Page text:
Amateur and professional athletes agree that there is little that compares to the joy of participating on a highly functioning team. Interestingly, the same applies in healthcare.
It was a special experience for me as a practicing Nephrologist (now retired) to participate as a team member in a clinic devoted to the treatment of patients with chronic kidney disease, some of whom were headed to chronic dialysis. The culture in this clinic was all about the team: nurse practitioners, dieticians, social workers, pharmacists, doctors and patients working together. Every healthcare provider was there to meet the needs of the patient, as defined by the patient, during every visit. As the doctor, I was just one team member, no more important than any other. And the captain of the team? That was the patient.
This is an example of how interdisciplinary team-based care puts into effect the Principles of Patient-Centred Care as laid out by Picker decades ago. Patients are provided education about their disease: its nature, its natural history, its treatment options (including conservative therapy only). Their questions are answered by the professional most capable of doing so. Members of the team come to know each patient as a distinct individual with a distinct cultural background and distinct social and financial circumstances, beliefs, support systems and needs. Through this interdisciplinary team-based care system, patients end up being able to fully participate in joint decision-making, even on matters so serious as choosing treatment or death. Their decisions are fully supported by team members who accept being directed by their legitimate captain.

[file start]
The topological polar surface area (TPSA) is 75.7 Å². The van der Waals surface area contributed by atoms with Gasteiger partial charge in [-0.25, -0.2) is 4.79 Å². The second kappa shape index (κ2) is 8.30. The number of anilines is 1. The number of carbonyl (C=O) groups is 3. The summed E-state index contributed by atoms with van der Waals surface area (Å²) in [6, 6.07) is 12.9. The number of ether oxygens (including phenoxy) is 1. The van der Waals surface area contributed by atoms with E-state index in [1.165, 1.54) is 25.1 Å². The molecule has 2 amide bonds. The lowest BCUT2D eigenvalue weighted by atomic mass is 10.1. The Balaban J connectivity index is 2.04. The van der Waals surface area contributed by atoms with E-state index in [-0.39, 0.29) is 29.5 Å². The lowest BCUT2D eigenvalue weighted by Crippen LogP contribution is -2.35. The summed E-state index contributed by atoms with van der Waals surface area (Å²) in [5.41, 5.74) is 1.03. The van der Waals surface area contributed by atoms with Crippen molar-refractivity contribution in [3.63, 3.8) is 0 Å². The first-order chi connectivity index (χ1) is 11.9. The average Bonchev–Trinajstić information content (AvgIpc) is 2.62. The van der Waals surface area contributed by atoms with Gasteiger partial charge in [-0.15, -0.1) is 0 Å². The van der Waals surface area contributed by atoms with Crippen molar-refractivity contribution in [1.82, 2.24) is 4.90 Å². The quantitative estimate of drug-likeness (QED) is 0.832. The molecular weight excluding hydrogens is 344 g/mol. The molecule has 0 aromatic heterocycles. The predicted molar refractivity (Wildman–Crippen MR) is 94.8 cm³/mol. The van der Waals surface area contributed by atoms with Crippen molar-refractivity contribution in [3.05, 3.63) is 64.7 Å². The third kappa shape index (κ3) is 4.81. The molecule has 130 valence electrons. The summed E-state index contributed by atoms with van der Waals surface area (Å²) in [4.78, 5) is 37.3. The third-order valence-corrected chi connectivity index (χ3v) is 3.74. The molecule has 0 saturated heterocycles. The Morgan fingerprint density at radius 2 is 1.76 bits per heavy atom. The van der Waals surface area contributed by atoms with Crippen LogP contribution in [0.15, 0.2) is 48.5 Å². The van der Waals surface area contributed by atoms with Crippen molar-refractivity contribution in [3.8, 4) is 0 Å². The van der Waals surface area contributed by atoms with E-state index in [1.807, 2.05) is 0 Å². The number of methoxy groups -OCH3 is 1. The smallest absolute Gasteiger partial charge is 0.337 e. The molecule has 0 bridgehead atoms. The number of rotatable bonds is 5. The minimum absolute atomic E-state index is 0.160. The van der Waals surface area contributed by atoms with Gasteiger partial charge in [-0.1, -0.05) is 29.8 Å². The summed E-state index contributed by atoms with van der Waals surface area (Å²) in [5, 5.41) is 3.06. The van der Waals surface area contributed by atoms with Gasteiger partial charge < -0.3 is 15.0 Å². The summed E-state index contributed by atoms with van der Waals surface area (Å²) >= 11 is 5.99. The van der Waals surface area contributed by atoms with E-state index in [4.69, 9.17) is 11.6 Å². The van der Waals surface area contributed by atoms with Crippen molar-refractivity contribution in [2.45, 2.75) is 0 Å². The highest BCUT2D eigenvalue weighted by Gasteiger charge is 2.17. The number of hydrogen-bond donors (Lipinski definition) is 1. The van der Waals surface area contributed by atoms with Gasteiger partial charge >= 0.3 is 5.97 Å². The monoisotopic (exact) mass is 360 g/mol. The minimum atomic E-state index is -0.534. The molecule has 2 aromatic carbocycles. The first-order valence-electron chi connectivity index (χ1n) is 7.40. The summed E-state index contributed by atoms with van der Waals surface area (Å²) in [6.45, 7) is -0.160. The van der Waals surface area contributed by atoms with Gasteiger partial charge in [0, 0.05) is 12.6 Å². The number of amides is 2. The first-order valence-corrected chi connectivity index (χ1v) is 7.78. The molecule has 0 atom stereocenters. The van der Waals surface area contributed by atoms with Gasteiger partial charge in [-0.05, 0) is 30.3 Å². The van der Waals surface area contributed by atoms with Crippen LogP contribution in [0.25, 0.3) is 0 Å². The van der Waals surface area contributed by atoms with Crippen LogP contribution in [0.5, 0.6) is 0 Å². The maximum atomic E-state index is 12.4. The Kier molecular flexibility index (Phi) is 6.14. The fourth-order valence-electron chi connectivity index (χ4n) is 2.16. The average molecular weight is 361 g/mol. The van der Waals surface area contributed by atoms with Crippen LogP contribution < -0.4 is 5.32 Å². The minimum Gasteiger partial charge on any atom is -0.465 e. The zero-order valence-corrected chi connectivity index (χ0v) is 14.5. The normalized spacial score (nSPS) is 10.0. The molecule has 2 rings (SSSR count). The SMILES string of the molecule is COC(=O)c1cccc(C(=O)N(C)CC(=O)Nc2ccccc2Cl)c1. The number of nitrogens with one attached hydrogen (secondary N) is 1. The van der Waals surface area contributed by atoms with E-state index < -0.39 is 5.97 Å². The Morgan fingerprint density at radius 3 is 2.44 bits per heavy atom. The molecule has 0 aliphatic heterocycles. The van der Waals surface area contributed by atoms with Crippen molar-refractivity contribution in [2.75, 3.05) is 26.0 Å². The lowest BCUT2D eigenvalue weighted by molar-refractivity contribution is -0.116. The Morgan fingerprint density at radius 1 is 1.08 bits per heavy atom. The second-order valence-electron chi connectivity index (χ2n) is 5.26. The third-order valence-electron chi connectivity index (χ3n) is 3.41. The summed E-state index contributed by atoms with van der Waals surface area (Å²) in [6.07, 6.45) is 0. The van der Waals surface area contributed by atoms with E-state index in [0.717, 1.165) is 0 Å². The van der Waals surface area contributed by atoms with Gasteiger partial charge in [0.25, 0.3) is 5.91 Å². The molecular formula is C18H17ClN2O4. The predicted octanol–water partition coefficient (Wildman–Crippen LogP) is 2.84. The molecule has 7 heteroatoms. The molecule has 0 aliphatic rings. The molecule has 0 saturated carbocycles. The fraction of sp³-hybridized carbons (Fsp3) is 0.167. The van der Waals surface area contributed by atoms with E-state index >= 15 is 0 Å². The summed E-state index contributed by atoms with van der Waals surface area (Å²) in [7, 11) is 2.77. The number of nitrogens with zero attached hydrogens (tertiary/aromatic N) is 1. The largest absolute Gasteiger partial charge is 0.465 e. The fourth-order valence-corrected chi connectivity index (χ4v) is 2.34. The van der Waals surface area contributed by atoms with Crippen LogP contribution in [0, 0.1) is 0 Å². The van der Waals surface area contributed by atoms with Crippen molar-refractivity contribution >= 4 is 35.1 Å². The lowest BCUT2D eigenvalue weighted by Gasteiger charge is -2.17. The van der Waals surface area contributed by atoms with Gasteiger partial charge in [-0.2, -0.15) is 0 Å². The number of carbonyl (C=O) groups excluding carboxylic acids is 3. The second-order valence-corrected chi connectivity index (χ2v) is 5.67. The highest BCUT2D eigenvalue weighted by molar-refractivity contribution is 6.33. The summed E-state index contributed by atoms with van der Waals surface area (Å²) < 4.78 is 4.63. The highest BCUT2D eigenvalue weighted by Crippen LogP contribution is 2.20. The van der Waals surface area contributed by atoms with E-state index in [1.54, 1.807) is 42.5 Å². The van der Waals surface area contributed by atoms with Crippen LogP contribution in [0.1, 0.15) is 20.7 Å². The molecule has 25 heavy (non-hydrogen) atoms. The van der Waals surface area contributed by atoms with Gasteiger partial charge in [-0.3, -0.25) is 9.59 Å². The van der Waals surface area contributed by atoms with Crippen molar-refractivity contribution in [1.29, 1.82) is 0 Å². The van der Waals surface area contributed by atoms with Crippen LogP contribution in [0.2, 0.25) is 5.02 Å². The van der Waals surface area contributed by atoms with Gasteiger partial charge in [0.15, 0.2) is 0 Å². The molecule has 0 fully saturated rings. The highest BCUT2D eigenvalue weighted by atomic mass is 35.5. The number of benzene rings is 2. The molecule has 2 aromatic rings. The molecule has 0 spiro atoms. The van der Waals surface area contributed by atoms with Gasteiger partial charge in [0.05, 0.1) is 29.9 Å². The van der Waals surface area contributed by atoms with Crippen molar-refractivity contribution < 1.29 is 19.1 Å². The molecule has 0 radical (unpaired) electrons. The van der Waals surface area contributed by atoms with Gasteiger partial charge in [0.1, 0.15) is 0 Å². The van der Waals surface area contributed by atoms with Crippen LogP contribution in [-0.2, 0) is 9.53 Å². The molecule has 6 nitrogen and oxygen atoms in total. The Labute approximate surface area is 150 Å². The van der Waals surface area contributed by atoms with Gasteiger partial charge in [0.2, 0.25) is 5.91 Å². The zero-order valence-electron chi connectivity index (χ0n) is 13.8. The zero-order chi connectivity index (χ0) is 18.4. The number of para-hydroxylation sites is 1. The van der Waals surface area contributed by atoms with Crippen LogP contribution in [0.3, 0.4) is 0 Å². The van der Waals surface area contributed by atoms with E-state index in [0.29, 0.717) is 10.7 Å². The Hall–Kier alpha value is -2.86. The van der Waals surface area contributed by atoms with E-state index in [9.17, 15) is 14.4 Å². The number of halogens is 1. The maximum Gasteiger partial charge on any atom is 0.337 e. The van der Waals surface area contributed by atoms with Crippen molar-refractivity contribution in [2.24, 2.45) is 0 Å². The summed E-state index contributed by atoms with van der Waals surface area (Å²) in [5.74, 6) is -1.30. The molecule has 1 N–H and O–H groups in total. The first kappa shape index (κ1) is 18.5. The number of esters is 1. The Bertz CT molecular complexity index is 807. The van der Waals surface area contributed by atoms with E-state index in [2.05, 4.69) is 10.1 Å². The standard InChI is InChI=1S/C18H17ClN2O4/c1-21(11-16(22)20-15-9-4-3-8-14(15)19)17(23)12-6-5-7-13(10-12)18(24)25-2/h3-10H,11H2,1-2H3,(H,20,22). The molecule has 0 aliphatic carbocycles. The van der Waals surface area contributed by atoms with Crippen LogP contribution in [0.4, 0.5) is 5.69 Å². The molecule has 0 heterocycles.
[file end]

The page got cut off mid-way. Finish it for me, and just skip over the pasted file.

Patient satisfaction and clinical outcomes are better when patients are managed by interdisciplinary teams rather than by their specialist alone. Studies have shown that this applies to many clinical programs, such as those devoted to joint replacement, community-based maternity care and management of chronic diseases ranging from chronic kidney disease to diabetes to chronic lung disease to heart disease. This is not surprising as team-based care promotes person-centred care and this is well-known to enhance clinical outcomes and patient satisfaction.
ICN believes it is important that citizens be engaged on matters related to healthcare and that this engagement should lead to an incessant demand for clinical care that features person-centred care. Interdisciplinary team-based care accomplishes this and increasing its prevalence will improve the quality of healthcare delivered. The trend is encouraging. The more the captain of the team demands it, the faster healthcare system change will occur.
About the Author: Robert Bear is an ICN volunteer and Board member. He was previously a Professor of Medicine at the Universities of Toronto and Alberta, and is author of the medical novel “Sorrow’s Reward”.